Many think more capacity building is what is needed. "Bloggers have raised the invisible ceiling for freedom of speech.“, thinks Ahmed Samir, founder and co-director of the "Horytna“ ("Our Freedom“) (http://horytna.net) independent Internet radio station made „for youth, by youth“. The station that registers more than 100.000 site visitors each month relies extensively on contributions from the streets supplied by activists for its daily programming that is available globally in Arabic. But Samir agrees with other commentators who have repeatedly noted that many comments of well-known bloggers would also qualify as hate-speech in Western legal systems. "The two main challenges to the positive development of civic journalism in Egypt is legal protection and better training.“, thinks Fawzy Hathoot who trains Egyptian journalists for the NGO IREX (http://www.irex.org/). Samir, however, would like to go even further intending to launch his own "journalism academy“: "It‘s not just about training. What we need is integration and mutual understanding - a true learning process on all sides.“, he asserts.
Until that understanding has been achieved many current debates on censorship and the controversy about codes of conduct for bloggers to prevent the degeneration of citizen journalism into just another form of propaganda reflect the same teething trouble of grassroots online activism elsewhere. Still, attempts are made even by the bloggers themselves to improve things.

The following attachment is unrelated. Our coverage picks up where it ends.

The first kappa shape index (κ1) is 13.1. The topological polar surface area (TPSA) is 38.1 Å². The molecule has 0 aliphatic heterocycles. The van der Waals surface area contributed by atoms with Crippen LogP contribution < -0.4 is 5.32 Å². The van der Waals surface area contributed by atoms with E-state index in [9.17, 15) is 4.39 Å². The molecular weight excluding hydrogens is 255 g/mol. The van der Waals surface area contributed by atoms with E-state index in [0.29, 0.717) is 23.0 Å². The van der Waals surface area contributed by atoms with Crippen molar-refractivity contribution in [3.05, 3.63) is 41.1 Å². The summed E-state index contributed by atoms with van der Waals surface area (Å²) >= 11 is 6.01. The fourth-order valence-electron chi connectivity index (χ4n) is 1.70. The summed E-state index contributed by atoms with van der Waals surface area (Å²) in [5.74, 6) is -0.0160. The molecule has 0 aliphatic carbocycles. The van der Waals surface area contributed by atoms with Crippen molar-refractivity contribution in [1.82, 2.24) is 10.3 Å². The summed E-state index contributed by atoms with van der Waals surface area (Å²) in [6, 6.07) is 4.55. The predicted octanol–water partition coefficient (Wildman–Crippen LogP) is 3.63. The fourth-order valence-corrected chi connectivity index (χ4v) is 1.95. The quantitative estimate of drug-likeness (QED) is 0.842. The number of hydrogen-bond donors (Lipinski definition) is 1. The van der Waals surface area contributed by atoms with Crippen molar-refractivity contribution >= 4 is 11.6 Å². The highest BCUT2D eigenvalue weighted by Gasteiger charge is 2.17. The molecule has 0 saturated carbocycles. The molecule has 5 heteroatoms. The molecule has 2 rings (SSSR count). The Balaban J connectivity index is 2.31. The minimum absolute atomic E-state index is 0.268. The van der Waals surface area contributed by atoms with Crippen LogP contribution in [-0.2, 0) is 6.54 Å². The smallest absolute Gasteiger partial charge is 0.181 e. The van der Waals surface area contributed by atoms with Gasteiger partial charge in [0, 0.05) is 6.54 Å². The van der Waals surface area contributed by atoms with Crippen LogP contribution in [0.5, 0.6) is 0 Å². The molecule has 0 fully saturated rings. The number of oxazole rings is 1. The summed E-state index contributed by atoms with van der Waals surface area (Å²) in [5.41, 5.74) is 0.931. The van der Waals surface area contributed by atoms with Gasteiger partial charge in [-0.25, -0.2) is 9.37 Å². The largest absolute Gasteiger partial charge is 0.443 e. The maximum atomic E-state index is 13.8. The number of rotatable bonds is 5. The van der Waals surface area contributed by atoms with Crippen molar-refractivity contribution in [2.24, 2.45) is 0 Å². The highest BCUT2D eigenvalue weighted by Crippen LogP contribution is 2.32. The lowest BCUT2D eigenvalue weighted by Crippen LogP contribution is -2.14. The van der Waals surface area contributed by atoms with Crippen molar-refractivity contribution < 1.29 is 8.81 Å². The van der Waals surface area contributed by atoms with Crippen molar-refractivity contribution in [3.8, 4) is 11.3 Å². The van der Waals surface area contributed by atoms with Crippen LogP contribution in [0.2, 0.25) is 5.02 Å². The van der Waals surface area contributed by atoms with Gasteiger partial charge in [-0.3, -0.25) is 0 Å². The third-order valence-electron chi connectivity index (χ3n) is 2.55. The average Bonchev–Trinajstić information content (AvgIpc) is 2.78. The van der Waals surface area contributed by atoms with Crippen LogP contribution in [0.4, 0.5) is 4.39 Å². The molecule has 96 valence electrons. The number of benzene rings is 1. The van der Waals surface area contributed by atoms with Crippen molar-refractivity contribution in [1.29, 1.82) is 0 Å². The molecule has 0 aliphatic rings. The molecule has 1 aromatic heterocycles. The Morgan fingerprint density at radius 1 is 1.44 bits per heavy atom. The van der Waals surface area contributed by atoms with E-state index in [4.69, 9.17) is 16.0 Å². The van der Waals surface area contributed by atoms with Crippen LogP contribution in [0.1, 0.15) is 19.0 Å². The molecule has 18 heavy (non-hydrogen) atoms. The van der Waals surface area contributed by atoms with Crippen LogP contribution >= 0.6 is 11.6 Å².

Manal Hassan and her husband Alaa, initially well-known Egyptian bloggers, later proceeded to founding "Arab Techies“, a self-help organisation teaching Arab youth how to use blogs and other tools effectively and appropriately to raise their voice.
What the staggering increase since 2003 to about 160.000 blogs (government figures) nevertheless shows is the overwhelmingly positive, pro-active attitude Egyptian youth show towards activist, individual citizenship. A view that in the eyes of many does not collide with their religious practice, a common preconception of Western observers. Noha, too, quickly dismisses any such suggestions. „Do you really think faith is all about you growing a beard or wear a headscarf?“ she responds to the question looking inquisitively. "My dad always told me: 'Go out there and do something good for your fellow humans!‘ For me, too, that‘s where the true meaning of Islam really lies.“